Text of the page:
John Edwards Blows in to the Rusty Pelican

Keep New Times Free
I Support
  • Local
  • Community
  • Journalism
  • logo

Support the independent voice of Miami and help keep the future of New Times free.

A populist in Miami?

Sure enough, as I was waiting for a vodka tonic at the crowded cash bar, John Edwards somehow materialized and took the stage to cheering. He had blown into town for, among other things, a fundraiser at the Rusty Pelican, with its wide-open views of the Magic City’s skyline.

A hundred or so people crowded around, but the second floor events room was far from packed. Twenty-somethings in red, white, and blue donkey ties and thirty-somethings wielding cellphone cameras were getting giddy.

In all his blue-eyed, perfect-hair glory, Edwards took the mike and launched into a list of causes: the war in Iraq, universal healthcare, genocide in Darfur, AIDS in Africa, primary school education, carbon emission caps, New Orleans. “Think of the good that America can do.”

Telling personal stories in his North Carolina drawl and calling for moral justice, Edwards was almost a vision of a folksy, grassroots leader. “The greatest movements in American history didn’t start in the oval office. They started out here.” He sounded tired though, his speech somewhat rushed. The crowd clapped like a studio audience, seemingly on cue.

Andrew Weeraratne stood against a wall taking it in. A onetime financial adviser to the U.S. embassy in Baghdad, the 56-year-old had come to hear Edwards’s message. “In order to change the world, we need a philosopher king,” he said after Edwards’s brief speech.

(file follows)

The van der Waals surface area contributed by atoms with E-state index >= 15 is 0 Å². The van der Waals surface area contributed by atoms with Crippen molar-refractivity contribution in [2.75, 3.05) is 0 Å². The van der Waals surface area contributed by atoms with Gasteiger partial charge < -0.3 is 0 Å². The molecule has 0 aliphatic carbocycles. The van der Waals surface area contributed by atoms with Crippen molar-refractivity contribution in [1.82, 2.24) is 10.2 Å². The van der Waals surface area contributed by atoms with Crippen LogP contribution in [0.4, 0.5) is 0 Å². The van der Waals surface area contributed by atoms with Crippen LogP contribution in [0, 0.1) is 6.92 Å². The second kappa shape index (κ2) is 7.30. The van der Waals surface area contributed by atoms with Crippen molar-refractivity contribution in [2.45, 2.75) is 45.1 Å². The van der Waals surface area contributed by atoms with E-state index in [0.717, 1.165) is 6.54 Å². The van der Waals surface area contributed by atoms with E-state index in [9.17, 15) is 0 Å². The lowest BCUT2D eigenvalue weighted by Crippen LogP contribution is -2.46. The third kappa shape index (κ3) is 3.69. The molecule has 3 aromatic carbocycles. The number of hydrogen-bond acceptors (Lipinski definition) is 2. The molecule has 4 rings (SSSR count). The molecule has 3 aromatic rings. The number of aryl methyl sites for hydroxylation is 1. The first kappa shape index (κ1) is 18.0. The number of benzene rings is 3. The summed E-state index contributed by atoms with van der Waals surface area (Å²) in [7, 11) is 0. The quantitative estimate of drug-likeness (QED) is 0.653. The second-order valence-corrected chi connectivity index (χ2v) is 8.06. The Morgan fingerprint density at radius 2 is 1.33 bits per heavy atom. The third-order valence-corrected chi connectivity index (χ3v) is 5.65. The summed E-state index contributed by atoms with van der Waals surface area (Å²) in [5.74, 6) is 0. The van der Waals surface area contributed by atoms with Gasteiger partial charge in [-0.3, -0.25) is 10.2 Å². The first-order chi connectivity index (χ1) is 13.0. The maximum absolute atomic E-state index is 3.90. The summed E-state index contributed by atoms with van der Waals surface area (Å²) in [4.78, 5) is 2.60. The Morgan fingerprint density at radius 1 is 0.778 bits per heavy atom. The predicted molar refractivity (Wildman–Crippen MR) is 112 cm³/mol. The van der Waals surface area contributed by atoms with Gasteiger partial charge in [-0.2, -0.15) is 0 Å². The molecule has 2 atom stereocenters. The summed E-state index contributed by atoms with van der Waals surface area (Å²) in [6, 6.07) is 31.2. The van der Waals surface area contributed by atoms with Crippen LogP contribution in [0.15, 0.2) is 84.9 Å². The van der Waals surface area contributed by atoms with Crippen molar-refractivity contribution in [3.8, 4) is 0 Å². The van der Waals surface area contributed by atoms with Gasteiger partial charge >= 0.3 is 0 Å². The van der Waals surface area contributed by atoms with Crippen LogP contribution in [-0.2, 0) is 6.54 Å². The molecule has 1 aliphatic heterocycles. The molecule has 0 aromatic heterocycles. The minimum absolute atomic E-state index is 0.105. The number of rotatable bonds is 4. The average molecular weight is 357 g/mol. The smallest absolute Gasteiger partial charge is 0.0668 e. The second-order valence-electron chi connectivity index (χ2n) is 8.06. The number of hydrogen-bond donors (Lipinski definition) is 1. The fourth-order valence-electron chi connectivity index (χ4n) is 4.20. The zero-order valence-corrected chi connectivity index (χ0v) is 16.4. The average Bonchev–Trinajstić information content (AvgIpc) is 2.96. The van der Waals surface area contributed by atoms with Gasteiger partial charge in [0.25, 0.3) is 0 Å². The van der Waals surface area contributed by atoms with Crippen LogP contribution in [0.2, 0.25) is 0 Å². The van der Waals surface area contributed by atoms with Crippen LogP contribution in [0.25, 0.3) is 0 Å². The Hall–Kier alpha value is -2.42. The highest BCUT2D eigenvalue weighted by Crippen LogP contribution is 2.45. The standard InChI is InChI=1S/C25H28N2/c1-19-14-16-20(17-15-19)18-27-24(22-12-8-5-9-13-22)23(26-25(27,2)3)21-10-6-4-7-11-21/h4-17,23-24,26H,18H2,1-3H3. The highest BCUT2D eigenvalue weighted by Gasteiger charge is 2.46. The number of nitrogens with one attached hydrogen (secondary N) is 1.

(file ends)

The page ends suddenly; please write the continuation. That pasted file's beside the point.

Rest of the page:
Looking toward the scrum following Edwards across the floor, Weeraratne whipped out a business card and flyer advertising his book, Uncommon Commonsense Steps to Super Wealth. “I want to dedicate my book to him, but I don’t think I’ll get to meet him.”

What advice does the financial advisor have for Edwards? Better organization and outreach would help, Weeraratne said. “The Republicans send me a letter every month.” --Rob Jordan

Keep Miami New Times Free... Since we started Miami New Times, it has been defined as the free, independent voice of Miami, and we would like to keep it that way. Offering our readers free access to incisive coverage of local news, food and culture. Producing stories on everything from political scandals to the hottest new bands, with gutsy reporting, stylish writing, and staffers who've won everything from the Society of Professional Journalists' Sigma Delta Chi feature-writing award to the Casey Medal for Meritorious Journalism. But with local journalism's existence under siege and advertising revenue setbacks having a larger impact, it is important now more than ever for us to rally support behind funding our local journalism. You can help by participating in our "I Support" membership program, allowing us to keep covering Miami with no paywalls.

We use cookies to collect and analyze information on site performance and usage, and to enhance and customize content and advertisements. By clicking 'X' or continuing to use the site, you agree to allow cookies to be placed. To find out more, visit our cookies policy and our privacy policy.


Join the New Times community and help support independent local journalism in Miami.


Join the New Times community and help support independent local journalism in Miami.